RE: Yudkowsky's AI (again)

Lyle Burkhead (
Sun, 4 Apr 1999 20:24:17 -0700

On your web site, you say

> The ultimate object, remember, is for runaway positive feedback
> to take over and give birth to something transhuman

In general I agree with that, except
(1) It doesn't have to be "runaway" -- it will proceed at its own pace,
whatever that is.
(2) I think in terms of IA instead of AI. The seed is within us. I am creating an environment around myself that fosters a positive feedback mechanism in my own mind (and body), which will lead to something -- "transhuman," maybe, although I'm increasingly uncomfortable with such words. I just think of it as clear thought and perfect health.

I also have other aims, such as wiping hip-hop off the face of the earth, but I don't imagine Extropians could relate to that.

You and I have such different vocabularies that it would take a very long time to establish communication. I don't get my philosophical vocabulary from Hofstadter and Vinge. I thought you would understand my reference to the ur-meme immediately. Do you understand how Judaism works as a meme? Have you read Everett Fox's translation of the Torah? or Aryeh Kaplan's translation of Sefer Yetzirah? or Isaiah, in any translation? or "The Art of Biblical Poetry" by Robert Alter? I guess you don't think that sort of thing is worth bothering with. Not to mention Frege, Wittgenstein, Austin, Goedel (his own papers, not filtered through GEB), Rene Thom, and all the other stuff I read. I read a lot of math -- not Hofstadter's self-reflective stuff, but plain old math. And plain old science -- I subscribe to Nature and read it every week; it would never occur to me to subscribe to a science fiction magazine, or to make science fiction the center of my thought. And plain old history, and plain old fiction and poetry (Homer, Virgil, Shakespeare, Keats, Goethe, Rilke, etc). We have both read Dawkins, but the "meme" meme by itself is not enough to establish a common ground for discussion of ultimate goals and how to get there.

Nevertheless there is a deep resonance here. As I read your web site, I get an eerie sense of deja vu. I feel like I am reading my own notebooks from a decade ago. At that time I still believed in AI. I wanted to create a new kind of entity, not exactly a religion, not exactly a business, not exactly a school, but a combination of all three -- a network of schools and businesses that would make money not for its own sake but with the aim of creating the Singularity. (I actually used that word for a while, after going to a Terence McKenna seminar at Esalen in 1988). The whole thing was going to be organized as a corporation called Recursive Systems. For various reasons nothing ever came of this. I guess the main obstacle was that I was uncomfortable with the messianic pretensions involved.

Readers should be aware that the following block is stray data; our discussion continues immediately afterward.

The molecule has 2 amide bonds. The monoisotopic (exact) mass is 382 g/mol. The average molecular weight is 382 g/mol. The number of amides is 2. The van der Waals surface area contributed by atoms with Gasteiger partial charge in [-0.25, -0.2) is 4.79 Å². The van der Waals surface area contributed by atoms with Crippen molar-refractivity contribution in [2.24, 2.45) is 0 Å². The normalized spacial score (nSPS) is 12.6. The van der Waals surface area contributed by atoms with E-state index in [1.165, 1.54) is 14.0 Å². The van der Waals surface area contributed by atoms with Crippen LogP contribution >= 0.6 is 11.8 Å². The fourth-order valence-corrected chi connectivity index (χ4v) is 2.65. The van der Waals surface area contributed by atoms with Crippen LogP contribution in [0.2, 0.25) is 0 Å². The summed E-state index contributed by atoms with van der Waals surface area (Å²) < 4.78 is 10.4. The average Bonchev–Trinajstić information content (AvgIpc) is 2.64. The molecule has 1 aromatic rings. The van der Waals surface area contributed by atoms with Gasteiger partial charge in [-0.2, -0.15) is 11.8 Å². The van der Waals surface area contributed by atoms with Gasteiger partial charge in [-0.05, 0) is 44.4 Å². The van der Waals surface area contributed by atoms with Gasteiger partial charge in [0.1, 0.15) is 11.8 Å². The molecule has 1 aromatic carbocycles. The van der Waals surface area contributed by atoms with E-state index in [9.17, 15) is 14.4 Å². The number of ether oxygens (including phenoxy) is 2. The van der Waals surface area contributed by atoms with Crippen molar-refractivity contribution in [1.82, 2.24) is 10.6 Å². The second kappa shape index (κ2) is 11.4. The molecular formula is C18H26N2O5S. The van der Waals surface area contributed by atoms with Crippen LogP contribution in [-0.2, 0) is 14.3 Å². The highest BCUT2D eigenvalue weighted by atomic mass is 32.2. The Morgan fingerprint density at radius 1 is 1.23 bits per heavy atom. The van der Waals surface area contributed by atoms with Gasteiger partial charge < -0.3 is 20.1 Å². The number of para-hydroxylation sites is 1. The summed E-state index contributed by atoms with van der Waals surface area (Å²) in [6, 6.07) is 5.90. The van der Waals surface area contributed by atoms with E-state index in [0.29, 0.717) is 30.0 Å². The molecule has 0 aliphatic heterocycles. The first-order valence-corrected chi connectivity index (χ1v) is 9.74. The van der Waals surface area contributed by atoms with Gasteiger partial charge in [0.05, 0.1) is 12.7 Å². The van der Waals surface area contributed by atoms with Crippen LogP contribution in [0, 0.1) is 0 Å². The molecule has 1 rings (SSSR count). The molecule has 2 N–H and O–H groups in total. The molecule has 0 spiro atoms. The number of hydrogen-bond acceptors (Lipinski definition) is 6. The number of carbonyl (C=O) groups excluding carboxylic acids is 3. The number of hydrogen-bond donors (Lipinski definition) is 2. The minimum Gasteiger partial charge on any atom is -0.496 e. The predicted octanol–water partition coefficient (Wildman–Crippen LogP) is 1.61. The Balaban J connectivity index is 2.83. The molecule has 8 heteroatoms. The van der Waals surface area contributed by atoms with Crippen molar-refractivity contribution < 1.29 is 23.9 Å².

There are three ways to get people to write checks:

  1. Define your project as research in computer science, with potential military applications. Explain it in terms that make sense to agencies such as NSF and DOD (or their equivalents in some other country).
  2. Define your project as a business. Break it down into steps, in such a way that each step is profitable in its own right. Do the same thing with your AI system that Stephen Wolfram did with Mathematica, or John Walker did with AutoCad, or Bill Gates did with MS-DOS. It is still possible to start from scratch and make billions of dollars in the software industry. Someone will have the same dominant position in robotic software that Bill Gates has in PC software. (This is what I meant the other day when I said you wouldn't have to worry about money if you spent your time writing software instead of reading the list.)
  3. Define your project in religious terms, in such a way that people care about it and want to see it happen. Call it Singularitarianism, or some such ism. Or just say you are going to create the Messiah, or be the Messiah. A lot of people will believe this and write checks, if you have the stomach for it. It is still possible to make money with cults. I see living proof of this every day -- I live across the street (diagonally) from the Scientology Celebrity Center. The money pours in. There are also a lot of preachers making a ton of money off the coming Apocalypse. But I don't think anybody has pursued this from a specifically Jewish angle. A lot of Jews here in Los Angeles (and elsewhere) expect the Messiah to appear any day. The opportunity is there, for whoever wants it. I don't. If the first one didn't come back to life after they crucified him, I don't imagine my prospects would be any better.

I think path #2 is the wisest choice.

I'm not going to be writing checks for the Elisson Project, because, as I explained in geniebusters, I think the whole thing is based on a fallacy. To say that computing power is doubling every n years is at most a half-truth. The number of transistors on a chip is doubling, and the clock speed is doubling, but that doesn't imply that intelligence is doubling. It doesn't imply that there is going to be a Singularity. It wouldn't surprise me if, a decade from now, you write something like geniebusters, in which you describe how it gradually (or perhaps suddenly) dawned on you that you plus the software you create will always understand philosophy better than the software by itself. It should be an interesting paper -- maybe better than geniebusters, which is certainly not the last word on the subject.